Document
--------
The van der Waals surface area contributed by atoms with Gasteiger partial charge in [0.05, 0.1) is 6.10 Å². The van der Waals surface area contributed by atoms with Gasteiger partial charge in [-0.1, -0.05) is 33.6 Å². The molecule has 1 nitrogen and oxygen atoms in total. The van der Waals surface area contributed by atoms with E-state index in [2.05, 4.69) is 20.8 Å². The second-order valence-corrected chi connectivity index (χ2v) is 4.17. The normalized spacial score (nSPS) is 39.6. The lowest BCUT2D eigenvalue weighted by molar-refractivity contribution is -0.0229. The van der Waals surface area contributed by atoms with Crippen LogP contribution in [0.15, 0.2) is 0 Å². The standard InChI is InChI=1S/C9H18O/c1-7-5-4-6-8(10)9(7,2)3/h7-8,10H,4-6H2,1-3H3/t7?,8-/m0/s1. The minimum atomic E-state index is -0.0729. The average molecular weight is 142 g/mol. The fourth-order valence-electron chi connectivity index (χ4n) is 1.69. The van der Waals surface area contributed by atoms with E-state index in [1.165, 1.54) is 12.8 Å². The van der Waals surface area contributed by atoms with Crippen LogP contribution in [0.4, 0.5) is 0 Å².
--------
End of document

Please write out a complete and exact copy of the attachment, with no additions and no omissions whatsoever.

The van der Waals surface area contributed by atoms with Gasteiger partial charge in [0.05, 0.1) is 6.10 Å². The van der Waals surface area contributed by atoms with Gasteiger partial charge in [-0.1, -0.05) is 33.6 Å². The molecule has 1 nitrogen and oxygen atoms in total. The van der Waals surface area contributed by atoms with E-state index in [2.05, 4.69) is 20.8 Å². The second-order valence-corrected chi connectivity index (χ2v) is 4.17. The normalized spacial score (nSPS) is 39.6. The lowest BCUT2D eigenvalue weighted by molar-refractivity contribution is -0.0229. The van der Waals surface area contributed by atoms with Crippen LogP contribution in [0.15, 0.2) is 0 Å². The standard InChI is InChI=1S/C9H18O/c1-7-5-4-6-8(10)9(7,2)3/h7-8,10H,4-6H2,1-3H3/t7?,8-/m0/s1. The minimum atomic E-state index is -0.0729. The average molecular weight is 142 g/mol. The fourth-order valence-electron chi connectivity index (χ4n) is 1.69. The van der Waals surface area contributed by atoms with E-state index in [1.165, 1.54) is 12.8 Å². The van der Waals surface area contributed by atoms with Crippen LogP contribution in [0.4, 0.5) is 0 Å².